The Washington-based World Bank forecasts in its 2009 Economic Development & Prospects report released on 3 October that real gross domestic product (GDP) growth in the Middle East & North Africa (MENA) region will slow to 2.2 per cent in 2009, down from 6.1 per cent in 2008.
The sharpest slow down will be recorded in oil-exporting Middle East countries. Kuwait is forecast to record negative real growth of 1.2 per cent in 2009. Saudi Arabia’s real growth is forecast to be minus 0.9 per cent.
The institution predicts that a recovery in the global economy will lift growth across the MENA region to 4 per cent in 2010. It says the fastest-growing parts of the region will be the GCC and countries with strong links to the GCC.
The report, which was released at the annual IMF/World Bank meetings in Istanbul, warns that the consequences of the global downturn could include higher unemployment and increasing levels of poverty in low-income Middle East countries.
“I have been struck by the resilience of the MENA region to the food, fuel and financial crises,” World Bank MENA region vice president Shamshad Akhtar said at a press conference on 3 October. “The MENA region has weathered the triple crisis well so far, but the crisis presents an immediate danger of rising unemployment and resurgence of poverty.”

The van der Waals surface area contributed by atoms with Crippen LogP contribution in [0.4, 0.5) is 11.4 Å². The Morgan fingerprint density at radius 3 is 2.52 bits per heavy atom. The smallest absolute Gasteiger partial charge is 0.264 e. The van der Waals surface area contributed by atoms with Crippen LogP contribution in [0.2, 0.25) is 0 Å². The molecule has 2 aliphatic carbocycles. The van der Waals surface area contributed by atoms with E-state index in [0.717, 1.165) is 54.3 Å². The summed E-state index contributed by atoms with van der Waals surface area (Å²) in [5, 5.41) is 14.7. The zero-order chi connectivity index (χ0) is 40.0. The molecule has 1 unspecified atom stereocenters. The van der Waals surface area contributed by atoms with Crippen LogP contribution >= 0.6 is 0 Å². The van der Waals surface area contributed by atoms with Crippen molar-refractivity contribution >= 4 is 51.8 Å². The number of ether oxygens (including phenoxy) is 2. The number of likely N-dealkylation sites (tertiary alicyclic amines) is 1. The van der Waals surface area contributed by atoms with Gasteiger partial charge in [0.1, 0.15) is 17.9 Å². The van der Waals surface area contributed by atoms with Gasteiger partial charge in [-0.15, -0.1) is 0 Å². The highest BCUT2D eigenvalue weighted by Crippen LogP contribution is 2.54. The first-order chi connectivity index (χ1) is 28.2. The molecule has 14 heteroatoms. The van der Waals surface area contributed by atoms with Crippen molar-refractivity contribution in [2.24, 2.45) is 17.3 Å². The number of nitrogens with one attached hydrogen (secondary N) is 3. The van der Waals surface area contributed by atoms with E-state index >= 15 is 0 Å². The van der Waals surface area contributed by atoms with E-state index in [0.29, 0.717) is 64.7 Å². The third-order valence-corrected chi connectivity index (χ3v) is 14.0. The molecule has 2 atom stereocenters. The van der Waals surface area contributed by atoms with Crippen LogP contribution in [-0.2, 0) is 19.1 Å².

World Bank MENA region acting chief economist Auguste Kouame said the bank’s forecast is based on the assumption that the West Texas Intermediate (WTI) blend of crude oil will average $60 a barrel in 2010. He said it was more likely for it to be above rather than below that level in the year.
Middle East & North Africa (MENA) region real GDP growth, 2008-10 (%)
|Oil exporters with large populations||5.6||2.7||3.5|
|Diversified exporters with strong GCC links||6.1||2.5||4.2|
|Diversified exporters integrated with Europe||6.5||4||3.9|
Source: Economic Developments & Prospects 2009, The World Bank, 3 October 2009